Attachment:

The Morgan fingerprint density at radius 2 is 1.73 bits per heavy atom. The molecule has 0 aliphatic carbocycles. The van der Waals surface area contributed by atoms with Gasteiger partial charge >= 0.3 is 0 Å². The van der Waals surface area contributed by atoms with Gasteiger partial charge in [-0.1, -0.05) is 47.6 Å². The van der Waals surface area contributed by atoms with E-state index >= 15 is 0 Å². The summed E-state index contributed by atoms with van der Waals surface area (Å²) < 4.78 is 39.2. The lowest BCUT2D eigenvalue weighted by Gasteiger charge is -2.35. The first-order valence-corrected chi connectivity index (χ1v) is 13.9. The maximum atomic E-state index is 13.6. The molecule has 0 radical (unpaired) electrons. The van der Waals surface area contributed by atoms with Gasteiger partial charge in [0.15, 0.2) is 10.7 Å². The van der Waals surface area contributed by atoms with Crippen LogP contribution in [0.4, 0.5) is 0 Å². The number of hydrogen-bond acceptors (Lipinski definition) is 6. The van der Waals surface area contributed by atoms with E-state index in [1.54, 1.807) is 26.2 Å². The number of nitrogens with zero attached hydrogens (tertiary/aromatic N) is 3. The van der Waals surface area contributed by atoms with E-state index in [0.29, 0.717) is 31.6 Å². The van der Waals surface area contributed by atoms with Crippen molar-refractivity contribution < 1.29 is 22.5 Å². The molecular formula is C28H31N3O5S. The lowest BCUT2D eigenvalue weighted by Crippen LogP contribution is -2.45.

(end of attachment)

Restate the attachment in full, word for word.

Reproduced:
The Morgan fingerprint density at radius 2 is 1.73 bits per heavy atom. The molecule has 0 aliphatic carbocycles. The van der Waals surface area contributed by atoms with Gasteiger partial charge >= 0.3 is 0 Å². The van der Waals surface area contributed by atoms with Gasteiger partial charge in [-0.1, -0.05) is 47.6 Å². The van der Waals surface area contributed by atoms with E-state index >= 15 is 0 Å². The summed E-state index contributed by atoms with van der Waals surface area (Å²) < 4.78 is 39.2. The lowest BCUT2D eigenvalue weighted by Gasteiger charge is -2.35. The first-order valence-corrected chi connectivity index (χ1v) is 13.9. The maximum atomic E-state index is 13.6. The molecule has 0 radical (unpaired) electrons. The van der Waals surface area contributed by atoms with Gasteiger partial charge in [0.15, 0.2) is 10.7 Å². The van der Waals surface area contributed by atoms with Crippen LogP contribution in [0.4, 0.5) is 0 Å². The number of hydrogen-bond acceptors (Lipinski definition) is 6. The van der Waals surface area contributed by atoms with E-state index in [1.54, 1.807) is 26.2 Å². The number of nitrogens with zero attached hydrogens (tertiary/aromatic N) is 3. The van der Waals surface area contributed by atoms with E-state index in [0.29, 0.717) is 31.6 Å². The van der Waals surface area contributed by atoms with Crippen molar-refractivity contribution < 1.29 is 22.5 Å². The molecular formula is C28H31N3O5S. The lowest BCUT2D eigenvalue weighted by Crippen LogP contribution is -2.45.